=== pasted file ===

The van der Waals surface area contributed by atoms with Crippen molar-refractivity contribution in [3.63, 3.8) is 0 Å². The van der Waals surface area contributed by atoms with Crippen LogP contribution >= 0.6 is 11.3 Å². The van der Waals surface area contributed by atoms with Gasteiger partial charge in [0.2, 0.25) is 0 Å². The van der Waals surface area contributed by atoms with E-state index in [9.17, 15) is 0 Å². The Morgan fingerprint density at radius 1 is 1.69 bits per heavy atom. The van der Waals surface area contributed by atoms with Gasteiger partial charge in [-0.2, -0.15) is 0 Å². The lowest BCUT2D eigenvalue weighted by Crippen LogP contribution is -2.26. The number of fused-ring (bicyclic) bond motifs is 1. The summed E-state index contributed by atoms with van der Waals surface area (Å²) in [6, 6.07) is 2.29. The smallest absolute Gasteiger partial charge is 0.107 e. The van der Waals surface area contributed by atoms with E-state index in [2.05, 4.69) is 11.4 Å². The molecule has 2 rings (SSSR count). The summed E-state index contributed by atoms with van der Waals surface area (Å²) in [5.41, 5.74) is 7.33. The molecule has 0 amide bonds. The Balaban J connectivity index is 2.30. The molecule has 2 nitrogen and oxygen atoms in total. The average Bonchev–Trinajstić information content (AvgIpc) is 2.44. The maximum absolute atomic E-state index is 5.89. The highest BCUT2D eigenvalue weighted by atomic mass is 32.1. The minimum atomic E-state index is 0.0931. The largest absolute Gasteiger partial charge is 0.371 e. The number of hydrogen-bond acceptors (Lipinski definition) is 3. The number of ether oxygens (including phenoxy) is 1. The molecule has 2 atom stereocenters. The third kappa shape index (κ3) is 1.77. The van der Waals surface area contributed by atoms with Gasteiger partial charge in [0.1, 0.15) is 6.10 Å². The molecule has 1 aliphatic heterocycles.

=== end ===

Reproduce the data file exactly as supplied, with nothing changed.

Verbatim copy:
The van der Waals surface area contributed by atoms with Crippen molar-refractivity contribution in [3.63, 3.8) is 0 Å². The van der Waals surface area contributed by atoms with Crippen LogP contribution >= 0.6 is 11.3 Å². The van der Waals surface area contributed by atoms with Gasteiger partial charge in [0.2, 0.25) is 0 Å². The van der Waals surface area contributed by atoms with E-state index in [9.17, 15) is 0 Å². The Morgan fingerprint density at radius 1 is 1.69 bits per heavy atom. The van der Waals surface area contributed by atoms with Gasteiger partial charge in [-0.2, -0.15) is 0 Å². The lowest BCUT2D eigenvalue weighted by Crippen LogP contribution is -2.26. The number of fused-ring (bicyclic) bond motifs is 1. The summed E-state index contributed by atoms with van der Waals surface area (Å²) in [6, 6.07) is 2.29. The smallest absolute Gasteiger partial charge is 0.107 e. The van der Waals surface area contributed by atoms with E-state index in [2.05, 4.69) is 11.4 Å². The molecule has 2 rings (SSSR count). The summed E-state index contributed by atoms with van der Waals surface area (Å²) in [5.41, 5.74) is 7.33. The molecule has 0 amide bonds. The Balaban J connectivity index is 2.30. The molecule has 2 nitrogen and oxygen atoms in total. The average Bonchev–Trinajstić information content (AvgIpc) is 2.44. The maximum absolute atomic E-state index is 5.89. The highest BCUT2D eigenvalue weighted by atomic mass is 32.1. The minimum atomic E-state index is 0.0931. The largest absolute Gasteiger partial charge is 0.371 e. The number of hydrogen-bond acceptors (Lipinski definition) is 3. The number of ether oxygens (including phenoxy) is 1. The molecule has 2 atom stereocenters. The third kappa shape index (κ3) is 1.77. The van der Waals surface area contributed by atoms with Gasteiger partial charge in [0.1, 0.15) is 6.10 Å². The molecule has 1 aliphatic heterocycles.